Words matter. Sometimes they do because they express truth, yet often because they only convince. Propagandists understand this well and congenitally favor persuasion over accuracy. The rhetoric of the current presidential election season is seasoned with spicy epithets: Bernie Sanders the “socialist,” Donald Trump the “fascist.” Propagandists in speech writer’s clothing are delighted to flavor their fear mongering with terms largely understood in the guts of their audiences, but not in their heads.
Corporate media CEOs, such as CBS’ Leeslie Moonves, celebrate profits caused by Trump’s frightening humbug about Sanders the “radical socialist.” Conversely, the viewer-funded progressive newscast Democracy Now correctly acknowledges that Sander’s socialism is European social democracy. Nevertheless, the program panders to its largely male and well-educated contributors by becoming a tacit Sander’s campaign outlet. Amy Goodman’s snubbing, during this and the 2012 presidential campaign, of socialist and communist candidates, including the current Socialist Party USA’s candidate Mimi Soltysik, speaks volumes about the program’s commitment to journalistic fairness and openness.
Americans are asked to decide their political future while feasting on a zesty dish of nonsense and deception. ‘Socialism’ becomes a muddle of capitalistic social democracy and revolutionary Marxism. Marx’s fundamental program of worker ownership of what is today private capitalist property is largely ignored. Fascism is thus plucked from its Italian Futurist and Roman-Imperial roots, and cut from the landscape of German occultism, genetic racism and legends of Aryan supermen in Tibet.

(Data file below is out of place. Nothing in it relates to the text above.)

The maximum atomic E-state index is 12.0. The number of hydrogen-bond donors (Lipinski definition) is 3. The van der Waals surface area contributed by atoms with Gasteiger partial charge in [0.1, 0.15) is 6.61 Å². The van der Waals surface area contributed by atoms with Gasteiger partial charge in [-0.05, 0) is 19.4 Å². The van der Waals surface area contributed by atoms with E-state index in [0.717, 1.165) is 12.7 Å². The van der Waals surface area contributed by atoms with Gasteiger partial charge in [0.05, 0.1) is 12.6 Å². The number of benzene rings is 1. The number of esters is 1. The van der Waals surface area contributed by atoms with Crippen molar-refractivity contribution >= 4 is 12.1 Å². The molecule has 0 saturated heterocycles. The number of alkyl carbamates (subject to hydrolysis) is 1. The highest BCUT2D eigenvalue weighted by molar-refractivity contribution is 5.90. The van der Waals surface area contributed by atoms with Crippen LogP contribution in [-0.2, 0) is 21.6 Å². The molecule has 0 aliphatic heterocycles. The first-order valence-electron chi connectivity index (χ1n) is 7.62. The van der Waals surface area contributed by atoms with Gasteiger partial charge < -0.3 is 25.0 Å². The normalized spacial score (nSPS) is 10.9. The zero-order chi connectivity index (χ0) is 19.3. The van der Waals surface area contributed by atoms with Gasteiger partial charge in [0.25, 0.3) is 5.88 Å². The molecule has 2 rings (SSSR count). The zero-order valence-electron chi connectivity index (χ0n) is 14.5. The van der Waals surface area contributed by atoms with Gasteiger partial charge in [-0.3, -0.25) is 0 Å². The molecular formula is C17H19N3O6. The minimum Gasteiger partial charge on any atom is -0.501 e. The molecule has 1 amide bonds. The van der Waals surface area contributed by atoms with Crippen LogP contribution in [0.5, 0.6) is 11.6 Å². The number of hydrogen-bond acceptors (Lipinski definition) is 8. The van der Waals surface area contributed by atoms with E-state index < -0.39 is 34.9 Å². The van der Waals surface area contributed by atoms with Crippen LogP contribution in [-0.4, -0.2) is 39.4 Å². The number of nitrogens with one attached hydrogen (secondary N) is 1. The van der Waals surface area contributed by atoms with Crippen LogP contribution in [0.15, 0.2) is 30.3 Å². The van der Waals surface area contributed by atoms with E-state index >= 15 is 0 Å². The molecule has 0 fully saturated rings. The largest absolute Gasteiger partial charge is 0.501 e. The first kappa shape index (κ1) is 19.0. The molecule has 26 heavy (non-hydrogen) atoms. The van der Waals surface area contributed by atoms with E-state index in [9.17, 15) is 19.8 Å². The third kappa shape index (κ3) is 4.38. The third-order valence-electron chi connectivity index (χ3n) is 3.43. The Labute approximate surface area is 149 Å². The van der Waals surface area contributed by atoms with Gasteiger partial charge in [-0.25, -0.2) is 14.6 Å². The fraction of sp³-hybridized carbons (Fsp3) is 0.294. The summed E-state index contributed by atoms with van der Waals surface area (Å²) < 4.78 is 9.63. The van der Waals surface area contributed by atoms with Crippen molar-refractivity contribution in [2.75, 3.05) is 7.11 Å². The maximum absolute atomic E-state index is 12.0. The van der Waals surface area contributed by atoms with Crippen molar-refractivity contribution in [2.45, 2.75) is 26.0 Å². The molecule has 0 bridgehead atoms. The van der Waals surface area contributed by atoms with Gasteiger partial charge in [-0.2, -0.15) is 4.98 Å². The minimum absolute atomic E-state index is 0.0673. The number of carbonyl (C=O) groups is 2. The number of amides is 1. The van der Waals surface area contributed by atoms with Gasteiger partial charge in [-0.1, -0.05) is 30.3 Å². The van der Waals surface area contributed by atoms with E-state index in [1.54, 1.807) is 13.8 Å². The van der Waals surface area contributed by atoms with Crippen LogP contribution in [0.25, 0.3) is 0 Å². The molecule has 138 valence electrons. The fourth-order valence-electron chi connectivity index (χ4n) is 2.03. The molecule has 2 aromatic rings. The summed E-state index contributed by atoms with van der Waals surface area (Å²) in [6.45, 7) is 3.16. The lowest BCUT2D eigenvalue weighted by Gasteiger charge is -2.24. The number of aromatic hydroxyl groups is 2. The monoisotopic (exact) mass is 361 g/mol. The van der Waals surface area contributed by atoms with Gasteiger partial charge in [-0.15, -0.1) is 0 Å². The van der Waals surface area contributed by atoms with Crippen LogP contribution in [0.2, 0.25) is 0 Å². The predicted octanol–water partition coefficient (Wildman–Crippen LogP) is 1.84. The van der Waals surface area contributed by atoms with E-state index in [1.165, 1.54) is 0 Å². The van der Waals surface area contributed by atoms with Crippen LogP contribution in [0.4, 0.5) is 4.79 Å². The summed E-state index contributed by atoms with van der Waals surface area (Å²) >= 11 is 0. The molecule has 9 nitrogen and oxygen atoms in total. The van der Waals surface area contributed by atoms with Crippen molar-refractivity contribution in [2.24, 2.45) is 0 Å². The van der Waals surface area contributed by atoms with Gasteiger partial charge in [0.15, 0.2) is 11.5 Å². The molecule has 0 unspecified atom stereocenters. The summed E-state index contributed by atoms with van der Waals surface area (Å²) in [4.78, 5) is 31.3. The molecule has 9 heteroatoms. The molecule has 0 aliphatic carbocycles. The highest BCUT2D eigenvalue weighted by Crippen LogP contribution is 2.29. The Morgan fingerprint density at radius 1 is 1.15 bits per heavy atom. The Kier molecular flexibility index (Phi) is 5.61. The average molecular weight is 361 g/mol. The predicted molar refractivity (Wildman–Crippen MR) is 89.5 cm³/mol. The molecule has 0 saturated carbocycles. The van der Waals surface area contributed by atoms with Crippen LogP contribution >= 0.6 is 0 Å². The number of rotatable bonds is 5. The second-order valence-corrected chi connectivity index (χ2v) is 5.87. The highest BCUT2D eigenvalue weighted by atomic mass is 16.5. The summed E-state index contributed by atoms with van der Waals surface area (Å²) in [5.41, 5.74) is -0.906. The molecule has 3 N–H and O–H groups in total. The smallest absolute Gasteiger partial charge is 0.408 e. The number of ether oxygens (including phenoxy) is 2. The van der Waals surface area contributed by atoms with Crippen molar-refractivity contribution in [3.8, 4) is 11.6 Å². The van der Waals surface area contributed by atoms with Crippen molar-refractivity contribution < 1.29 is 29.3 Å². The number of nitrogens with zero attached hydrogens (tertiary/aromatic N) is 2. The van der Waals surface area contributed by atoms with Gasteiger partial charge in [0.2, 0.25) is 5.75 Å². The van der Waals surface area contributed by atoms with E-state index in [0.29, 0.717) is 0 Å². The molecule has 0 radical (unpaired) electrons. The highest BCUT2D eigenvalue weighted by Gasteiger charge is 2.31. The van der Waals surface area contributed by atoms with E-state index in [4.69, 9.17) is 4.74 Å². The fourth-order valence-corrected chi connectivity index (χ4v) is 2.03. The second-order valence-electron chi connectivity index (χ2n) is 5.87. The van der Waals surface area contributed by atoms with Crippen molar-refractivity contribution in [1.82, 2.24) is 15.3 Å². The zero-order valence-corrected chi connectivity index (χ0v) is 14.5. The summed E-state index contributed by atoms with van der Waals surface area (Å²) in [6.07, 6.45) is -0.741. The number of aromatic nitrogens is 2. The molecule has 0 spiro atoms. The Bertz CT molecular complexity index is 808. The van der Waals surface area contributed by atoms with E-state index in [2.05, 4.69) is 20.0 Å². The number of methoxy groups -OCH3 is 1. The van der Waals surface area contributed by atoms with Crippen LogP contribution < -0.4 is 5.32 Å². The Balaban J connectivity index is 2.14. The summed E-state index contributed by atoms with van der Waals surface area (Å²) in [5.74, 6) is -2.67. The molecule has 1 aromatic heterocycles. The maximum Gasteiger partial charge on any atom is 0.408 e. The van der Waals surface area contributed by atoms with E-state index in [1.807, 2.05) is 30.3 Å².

This socialism is unacceptable in exceptional America because it offends native cultural sensibilities. Americans are at least publicly averse to the Futurist’s love of technological violence as a political ax. They remain puffy, proclaiming their commitment to a Constitution penned by their “enlightened” Founding Fathers. They praise the secular benefits of a positive science and human equality; all ruthlessly condemned by the German National Socialists. Capitalists commonly manage such uncertainty with political coups. The problem with the Trump discomfort is that coups in America, in contrast to those America continually orchestrates elsewhere, are disfavored as a means for regime control. They are unpredictable, costly, destructive and unseemly, and are consonant with the required continuation of capitalist accumulation or America’s branding of its oligarchy as a “democracy.” Capitalists would better have the messy business finished before the election.
Sometimes misinformed and confusing language embodies politically convenient national history, as when contemporary revolutionary socialism is identified with Stalinism or National Socialism. This historical recalculation robs socialism of its compelling ethical force, its inherent egalitarianism and compassion. It also subverts democracy, which depends upon an enlightened electorate appreciates current events and issues that resonate with past triumphs and tragedies. The German philosopher Georg Hegel, whose “dialectic” deeply influenced Marx, suggested that, “We learn from history that we do not learn from history.” One reason is that history as propaganda is continually being reinvented to serve power, and in America, evolving capitalist power. One cannot learn beneficially from a continually adapted history that is a befuddling kaleidoscope of deceptive fabrications. Voters who care to correctly understand history face a conceptual landscape mined with ethnocentricity, faulty generalizations and the sloppy use of language. Shortly, we will have an example of how dialectical thinking can help clear confusion.